The Press, August 2005
It is election time again. You could almost hear the collective groan as the date was announced last week. Two months of being subjected to grinning, hand pumping, big promising, baby kissing politicians. The pain is caused because political parties typically focus on selling, rather than marketing, their product. Are you subjecting your customers and potential customers to the same sort of discomfort?
Selling-driven organizations are wholly focused on moving product out the door. Typified by purveyors of unsought products such as encyclopaedias, vacuum cleaners or medical insurance, the company's strategy is based on the assumption that consumers won't buy their product without a huge selling and promotion effort. They just want the transaction, and are unconcerned about customer satisfaction after the event.
"An election is coming. Universal peace is declared and the foxes have a sincere interest in prolonging the lives of poultry." T S Eliot's wry observation captures the absurdity of elections. Political candidates work hard at photo opportunities, speeches, community events etc. Many thousands of dollars are spent on advertising, billboards, mail outs and other promotions.
Labour's announcement last week to scrap interest on student loans was a classic selling, as opposed to marketing, tactic. By promising something ("free steak knives") they can garner the crucial votes they need. Whether this actually has a beneficial effect on the country and its tertiary education system is secondary.
That is because Labour's primary aim, like any political party, is re-election, not developing a long term, mutually beneficial relationship with their electorate.
Many firms use a selling model at times, particularly when they have an over-supply or over-capacity. That is, they sell what they have rather than make what their market wants. To do so a 'hard sell' approach is typically required. It is difficult to build long-term, profitable customer relationships with this approach.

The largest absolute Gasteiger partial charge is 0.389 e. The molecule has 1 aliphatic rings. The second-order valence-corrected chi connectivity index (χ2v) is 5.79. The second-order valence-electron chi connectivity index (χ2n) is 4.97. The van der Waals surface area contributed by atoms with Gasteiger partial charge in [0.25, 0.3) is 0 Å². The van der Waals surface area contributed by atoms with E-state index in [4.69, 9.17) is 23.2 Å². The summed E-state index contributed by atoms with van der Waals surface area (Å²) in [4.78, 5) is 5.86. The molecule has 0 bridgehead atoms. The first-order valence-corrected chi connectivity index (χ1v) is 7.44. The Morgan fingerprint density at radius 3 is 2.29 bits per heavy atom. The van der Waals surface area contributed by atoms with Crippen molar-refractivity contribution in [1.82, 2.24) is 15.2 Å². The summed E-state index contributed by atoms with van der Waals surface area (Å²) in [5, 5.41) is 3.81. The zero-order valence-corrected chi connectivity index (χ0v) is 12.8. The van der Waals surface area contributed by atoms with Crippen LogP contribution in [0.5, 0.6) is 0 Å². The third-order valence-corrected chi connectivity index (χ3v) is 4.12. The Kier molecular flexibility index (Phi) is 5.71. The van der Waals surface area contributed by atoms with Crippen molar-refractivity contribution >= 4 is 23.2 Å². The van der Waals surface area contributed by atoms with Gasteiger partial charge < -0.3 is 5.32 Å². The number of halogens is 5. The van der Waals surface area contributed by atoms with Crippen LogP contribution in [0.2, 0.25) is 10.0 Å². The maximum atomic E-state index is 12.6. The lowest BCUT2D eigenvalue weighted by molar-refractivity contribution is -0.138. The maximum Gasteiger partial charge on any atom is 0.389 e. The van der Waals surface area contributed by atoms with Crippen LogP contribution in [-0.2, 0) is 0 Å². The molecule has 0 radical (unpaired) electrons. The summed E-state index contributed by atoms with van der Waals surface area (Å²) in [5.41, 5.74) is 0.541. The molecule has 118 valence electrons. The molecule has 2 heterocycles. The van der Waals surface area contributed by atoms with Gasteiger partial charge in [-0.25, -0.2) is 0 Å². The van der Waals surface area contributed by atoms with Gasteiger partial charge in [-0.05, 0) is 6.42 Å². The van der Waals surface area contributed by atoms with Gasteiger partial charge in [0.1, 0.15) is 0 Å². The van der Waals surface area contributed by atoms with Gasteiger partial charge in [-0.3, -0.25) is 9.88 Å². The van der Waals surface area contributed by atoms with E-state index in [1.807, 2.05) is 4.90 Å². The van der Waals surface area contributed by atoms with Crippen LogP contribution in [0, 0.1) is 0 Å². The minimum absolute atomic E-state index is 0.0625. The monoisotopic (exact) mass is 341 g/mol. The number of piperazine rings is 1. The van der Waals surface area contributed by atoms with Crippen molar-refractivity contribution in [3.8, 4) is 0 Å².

The selling concept is inside-out. It starts with goods being produced inside a company and then released, using heavy selling and promotion, to 'shove it' onto the market. Just like politicians, who try and force their way into our life at election time, and largely ignore us the rest of the time.
The marketing approach is outside-in. Companies use a well-defined market in which it understands customer needs very well. They control all activities that impact on the customer's experience of their products, focussing on profitable long term partnerships with customers.
"The goal is to build customer satisfaction into the very fabric of the firm," says classic marketing text 'Marketing' by Philip Kotler, Gary Armstrong, Linden Brown and Stewart Adam, "as integrated into a business as information or strategic planning." This doesn't mean doing everything a customer wants though. "Marketers must balance creating more value for customers against making profits for the organisation," say Kotler et al.
Maybe this is something political parties could consider. So committed have they been to garner votes, they have lost view of the importance of ongoing voter satisfaction. The result is a very jaded electorate, which doesn't conceal its contempt for politics and the emptiness of their promises.
People in private companies could reflect on the feeling of distaste a typical election campaign leaves them with. Is that how your customers feel? Are you forcing your product down their throat? Are you wondering why you're not making the progress you anticipated selling your product?
Online trading success story TradeMe is an example of a company who appears to be marketing to, rather than selling to, their customers. By working to understand what their customers want - a cheap way to dispose of second-hand goods - and providing a user-friendly experience, they have attracted many customers. They may have done some promotion, but they haven't had to force their offering down people's throats - they offer something of real value which people recognise quickly.
So how can you sell less and market more?
- The next sales call you make, try and listen more than you talk. Use the old Stephen Covey maxim of using your two ears and one mouth in equal proportion.
- Try your sales pitch on yourself - is it really customer focused, does it talk about their problems, their challenges, their needs, or it is all about you and your product?
- Use the first two exercises to revise the story you use when you promote the company in any environment, from promotion to sales to customer service. You'll find customers a lot more receptive.
US TV show host Jay Leno once called politics 'show business for ugly people,'. The truth of his statement is in the eye of the beholder, but it does reflect people's general dislike of politics. One important contributor, and a salutary lesson to private companies, is the fact that politics is far more concerned about selling than marketing.